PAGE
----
Article Series

Supply Chain Touchpoints

Supply Chain Touchpoints Part 1: Intro

Dec 4, 2018
   |   by 
Bill Robinson

If there is one absolute requirement for retail success in this digital age, it is data integration. Your information systems cannot be insular and self-contained. Everything you do for your customers is part of an integrated process. Sometimes it is not feasible to integrate all your systems, but integrating your data is another story. If your data is not well integrated, you can’t fulfill your customer promises and you won’t attain competitive advantage. Only integrated retailers will achieve “integrated commerce.”

To help the industry give integration the attention it deserves, in the past year the RIBA Insider has addressed two critical areas: Back Office systems and Customer Touchpoints. With this blog and the five to follow, we landscape Supply Chain Touchpoints.

If your retail organization is competing with today’s most successful retailers, your major challenge is to match their supply chain skills. At their scale, Amazon and Walmart leverage their buying power at every feasible supply chain touchpoint. You can’t match their volume. But you can, we are convinced, match them in integrated information flow. And ultimately, you will realize competitive advantage when you know more about your business than your competitors knows about their businesses, no matter their size. But this is a big integration challenge.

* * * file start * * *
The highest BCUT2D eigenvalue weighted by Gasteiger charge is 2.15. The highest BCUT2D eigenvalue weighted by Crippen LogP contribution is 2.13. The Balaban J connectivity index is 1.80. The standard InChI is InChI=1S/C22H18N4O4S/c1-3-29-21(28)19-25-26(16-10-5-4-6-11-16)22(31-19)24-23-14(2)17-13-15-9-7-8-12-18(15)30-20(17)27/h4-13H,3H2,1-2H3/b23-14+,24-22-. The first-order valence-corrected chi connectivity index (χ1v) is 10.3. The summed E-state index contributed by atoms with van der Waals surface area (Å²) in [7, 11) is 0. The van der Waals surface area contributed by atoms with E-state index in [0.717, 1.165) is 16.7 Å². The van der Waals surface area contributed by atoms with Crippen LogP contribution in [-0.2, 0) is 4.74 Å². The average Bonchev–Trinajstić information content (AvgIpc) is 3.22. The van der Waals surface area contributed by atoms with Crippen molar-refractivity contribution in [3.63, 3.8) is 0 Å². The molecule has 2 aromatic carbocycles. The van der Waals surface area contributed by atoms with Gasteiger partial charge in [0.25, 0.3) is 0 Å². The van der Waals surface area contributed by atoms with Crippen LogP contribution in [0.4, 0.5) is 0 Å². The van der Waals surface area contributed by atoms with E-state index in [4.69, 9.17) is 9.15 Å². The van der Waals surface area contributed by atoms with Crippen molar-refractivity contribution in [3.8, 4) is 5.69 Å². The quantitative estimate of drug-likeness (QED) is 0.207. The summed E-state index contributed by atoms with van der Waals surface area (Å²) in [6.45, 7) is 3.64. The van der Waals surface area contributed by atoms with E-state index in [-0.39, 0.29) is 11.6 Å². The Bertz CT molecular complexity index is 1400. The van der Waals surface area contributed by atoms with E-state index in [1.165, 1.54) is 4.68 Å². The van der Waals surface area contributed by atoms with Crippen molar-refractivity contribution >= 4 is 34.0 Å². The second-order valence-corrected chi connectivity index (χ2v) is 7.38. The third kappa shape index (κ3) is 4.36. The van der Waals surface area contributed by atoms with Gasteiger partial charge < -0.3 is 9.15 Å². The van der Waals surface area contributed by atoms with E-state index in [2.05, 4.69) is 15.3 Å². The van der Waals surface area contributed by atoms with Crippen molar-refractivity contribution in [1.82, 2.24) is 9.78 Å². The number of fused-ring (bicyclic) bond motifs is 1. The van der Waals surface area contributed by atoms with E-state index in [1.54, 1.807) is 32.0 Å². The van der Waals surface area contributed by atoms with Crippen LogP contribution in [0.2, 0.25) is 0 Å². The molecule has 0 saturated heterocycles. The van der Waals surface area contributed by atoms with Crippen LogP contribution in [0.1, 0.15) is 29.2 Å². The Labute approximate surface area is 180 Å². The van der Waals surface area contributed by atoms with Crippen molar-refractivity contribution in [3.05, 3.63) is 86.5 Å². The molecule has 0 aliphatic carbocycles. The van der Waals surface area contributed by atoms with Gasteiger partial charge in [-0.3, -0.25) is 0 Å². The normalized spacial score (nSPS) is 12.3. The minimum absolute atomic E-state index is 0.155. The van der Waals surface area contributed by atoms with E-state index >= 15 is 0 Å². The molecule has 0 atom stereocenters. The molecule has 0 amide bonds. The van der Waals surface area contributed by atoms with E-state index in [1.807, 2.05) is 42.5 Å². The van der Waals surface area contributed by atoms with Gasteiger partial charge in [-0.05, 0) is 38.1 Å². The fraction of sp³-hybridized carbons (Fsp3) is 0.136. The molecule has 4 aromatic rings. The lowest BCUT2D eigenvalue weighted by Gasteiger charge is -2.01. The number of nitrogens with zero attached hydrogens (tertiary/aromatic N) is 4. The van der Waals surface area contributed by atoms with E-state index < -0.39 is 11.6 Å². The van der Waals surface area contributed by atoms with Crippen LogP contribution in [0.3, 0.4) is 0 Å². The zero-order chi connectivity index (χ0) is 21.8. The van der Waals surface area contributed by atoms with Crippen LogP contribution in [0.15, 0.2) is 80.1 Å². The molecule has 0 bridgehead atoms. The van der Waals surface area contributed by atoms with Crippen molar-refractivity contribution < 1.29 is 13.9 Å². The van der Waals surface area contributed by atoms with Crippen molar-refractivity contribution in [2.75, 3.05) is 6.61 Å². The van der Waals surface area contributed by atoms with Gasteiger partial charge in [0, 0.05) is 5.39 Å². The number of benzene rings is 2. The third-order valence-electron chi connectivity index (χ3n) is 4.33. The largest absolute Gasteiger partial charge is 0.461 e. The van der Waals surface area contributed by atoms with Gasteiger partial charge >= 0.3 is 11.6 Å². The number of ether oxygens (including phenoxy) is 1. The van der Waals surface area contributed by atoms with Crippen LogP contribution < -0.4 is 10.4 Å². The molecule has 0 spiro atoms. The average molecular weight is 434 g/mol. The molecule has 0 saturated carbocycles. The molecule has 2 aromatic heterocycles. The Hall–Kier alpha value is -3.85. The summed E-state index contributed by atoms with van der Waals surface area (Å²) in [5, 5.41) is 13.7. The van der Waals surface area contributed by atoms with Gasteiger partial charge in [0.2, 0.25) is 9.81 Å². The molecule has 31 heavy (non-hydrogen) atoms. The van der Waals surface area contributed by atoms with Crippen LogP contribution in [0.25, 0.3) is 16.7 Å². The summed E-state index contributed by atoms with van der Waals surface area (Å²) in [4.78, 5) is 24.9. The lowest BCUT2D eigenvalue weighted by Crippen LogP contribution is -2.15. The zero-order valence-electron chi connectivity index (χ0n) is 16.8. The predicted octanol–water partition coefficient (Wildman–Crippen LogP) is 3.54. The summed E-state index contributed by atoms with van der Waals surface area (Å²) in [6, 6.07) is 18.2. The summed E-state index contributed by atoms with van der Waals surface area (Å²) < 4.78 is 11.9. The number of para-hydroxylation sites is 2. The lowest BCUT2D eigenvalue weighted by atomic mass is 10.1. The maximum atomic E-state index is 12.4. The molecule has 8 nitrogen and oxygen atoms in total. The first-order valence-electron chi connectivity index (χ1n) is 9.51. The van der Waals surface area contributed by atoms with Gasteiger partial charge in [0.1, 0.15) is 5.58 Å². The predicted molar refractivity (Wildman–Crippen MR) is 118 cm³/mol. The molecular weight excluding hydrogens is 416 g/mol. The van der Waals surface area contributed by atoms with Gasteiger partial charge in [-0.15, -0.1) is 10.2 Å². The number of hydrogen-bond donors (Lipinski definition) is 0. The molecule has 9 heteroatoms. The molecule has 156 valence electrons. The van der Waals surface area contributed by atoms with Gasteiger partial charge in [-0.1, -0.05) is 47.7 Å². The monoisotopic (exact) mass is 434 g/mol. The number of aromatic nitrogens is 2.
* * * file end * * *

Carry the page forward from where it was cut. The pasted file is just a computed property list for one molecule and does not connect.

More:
Getting it “RIGHT.”

How many times have we heard the retail problem statement as it was understood by 20th century retailers? Get the right merchandise to the right place, at the right price and at the right time. But thanks to the disruptive power of digital commerce, today’s unified retailers must also solve the problem of right cost, experience, channel and message. All to get to the right customer!

Addressing this expanded problem statement requires a whole new level of command, only available through system integration. You must look beyond the vendor purchase order and into the supply chain steps that the PO triggers. Each touchpoint has the potential to add customer value.


The graphic below identifies the primary process that engages retailers and their suppliers. Most smaller retailers have no visibility to these processes, or they isolate them in highly fragmented systems.


Invisibility leads to ignorance. Isolation leads to multiple versions of the truth. In the blogs which follow, we’ll identify opportunities where more formalized information flows will add value for your shoppers and shareholders.


Here the five subject areas:

1. Right Product.

We’ll investigate Sourcing, Product Information, Product Life Cycle Management, Content Management, and Design and Manufacturing.

2. Right Quantity.

There are twelve often-disjointed steps that address the problem of “right quantity”: assortment planning, inventory, quality control, receiving, demand forecast, space planning, pack size, allocation, size optimization, channel allocation, product, and replenishment.

3. Right Place.

Eight touchpoints, or processes, help bring the right product to the right place including local assortment management, pricing, compliance, routing, shipping, associate preparation, inter-store transfers, and storage.

4. Right Time.

Eight more play a role in the time dimensions including product launch, programmed shipments, status checking, expediting, distributed order management, scheduling, logistics, and picking/packing.

5. Right Cost.

Finally, eight supply chain touchpoints determine cost at the level necessary to effect change: accounts payable, insurance, landed cost, freight, customs, broker, discrepancy management, logistics, and reverse auction.

We look forward to your comments and feedback on the topic of Supply Chain Touchpoints.

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